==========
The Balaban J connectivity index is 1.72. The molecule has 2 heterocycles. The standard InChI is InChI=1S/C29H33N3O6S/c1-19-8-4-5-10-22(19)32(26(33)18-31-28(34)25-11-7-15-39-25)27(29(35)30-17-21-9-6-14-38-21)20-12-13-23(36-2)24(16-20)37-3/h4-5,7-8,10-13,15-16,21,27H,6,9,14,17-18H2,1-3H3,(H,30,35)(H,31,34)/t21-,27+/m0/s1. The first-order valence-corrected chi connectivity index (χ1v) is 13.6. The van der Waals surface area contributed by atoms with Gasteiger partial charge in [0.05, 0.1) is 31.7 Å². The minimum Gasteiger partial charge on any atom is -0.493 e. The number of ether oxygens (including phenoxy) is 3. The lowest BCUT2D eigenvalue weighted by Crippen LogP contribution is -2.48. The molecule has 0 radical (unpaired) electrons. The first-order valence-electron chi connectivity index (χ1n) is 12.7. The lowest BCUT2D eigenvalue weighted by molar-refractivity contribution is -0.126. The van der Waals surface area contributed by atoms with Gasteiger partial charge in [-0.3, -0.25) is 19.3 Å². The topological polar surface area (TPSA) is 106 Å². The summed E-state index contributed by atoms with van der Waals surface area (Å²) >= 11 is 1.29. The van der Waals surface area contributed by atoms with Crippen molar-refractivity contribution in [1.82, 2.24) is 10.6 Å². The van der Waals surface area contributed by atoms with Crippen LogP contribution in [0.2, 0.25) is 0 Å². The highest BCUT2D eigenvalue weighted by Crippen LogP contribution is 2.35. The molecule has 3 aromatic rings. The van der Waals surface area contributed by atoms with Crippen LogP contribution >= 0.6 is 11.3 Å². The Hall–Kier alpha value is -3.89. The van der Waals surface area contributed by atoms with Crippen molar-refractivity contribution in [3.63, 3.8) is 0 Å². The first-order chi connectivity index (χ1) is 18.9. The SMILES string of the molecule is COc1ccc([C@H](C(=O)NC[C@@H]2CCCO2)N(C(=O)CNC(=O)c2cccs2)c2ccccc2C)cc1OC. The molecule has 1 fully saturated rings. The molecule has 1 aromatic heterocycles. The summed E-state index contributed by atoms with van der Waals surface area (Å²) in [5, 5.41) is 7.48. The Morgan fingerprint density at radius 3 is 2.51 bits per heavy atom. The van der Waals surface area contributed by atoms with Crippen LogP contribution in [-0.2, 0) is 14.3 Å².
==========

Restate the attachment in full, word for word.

The Balaban J connectivity index is 1.72. The molecule has 2 heterocycles. The standard InChI is InChI=1S/C29H33N3O6S/c1-19-8-4-5-10-22(19)32(26(33)18-31-28(34)25-11-7-15-39-25)27(29(35)30-17-21-9-6-14-38-21)20-12-13-23(36-2)24(16-20)37-3/h4-5,7-8,10-13,15-16,21,27H,6,9,14,17-18H2,1-3H3,(H,30,35)(H,31,34)/t21-,27+/m0/s1. The first-order valence-corrected chi connectivity index (χ1v) is 13.6. The van der Waals surface area contributed by atoms with Gasteiger partial charge in [0.05, 0.1) is 31.7 Å². The minimum Gasteiger partial charge on any atom is -0.493 e. The number of ether oxygens (including phenoxy) is 3. The lowest BCUT2D eigenvalue weighted by Crippen LogP contribution is -2.48. The molecule has 0 radical (unpaired) electrons. The first-order valence-electron chi connectivity index (χ1n) is 12.7. The lowest BCUT2D eigenvalue weighted by molar-refractivity contribution is -0.126. The van der Waals surface area contributed by atoms with Gasteiger partial charge in [-0.3, -0.25) is 19.3 Å². The topological polar surface area (TPSA) is 106 Å². The summed E-state index contributed by atoms with van der Waals surface area (Å²) >= 11 is 1.29. The van der Waals surface area contributed by atoms with Crippen molar-refractivity contribution in [1.82, 2.24) is 10.6 Å². The van der Waals surface area contributed by atoms with Crippen LogP contribution in [0.2, 0.25) is 0 Å². The highest BCUT2D eigenvalue weighted by Crippen LogP contribution is 2.35. The molecule has 3 aromatic rings. The van der Waals surface area contributed by atoms with Crippen LogP contribution >= 0.6 is 11.3 Å². The Hall–Kier alpha value is -3.89. The van der Waals surface area contributed by atoms with Crippen molar-refractivity contribution in [3.63, 3.8) is 0 Å². The first-order chi connectivity index (χ1) is 18.9. The SMILES string of the molecule is COc1ccc([C@H](C(=O)NC[C@@H]2CCCO2)N(C(=O)CNC(=O)c2cccs2)c2ccccc2C)cc1OC. The molecule has 1 fully saturated rings. The molecule has 1 aromatic heterocycles. The summed E-state index contributed by atoms with van der Waals surface area (Å²) in [5, 5.41) is 7.48. The Morgan fingerprint density at radius 3 is 2.51 bits per heavy atom. The van der Waals surface area contributed by atoms with Crippen LogP contribution in [-0.2, 0) is 14.3 Å².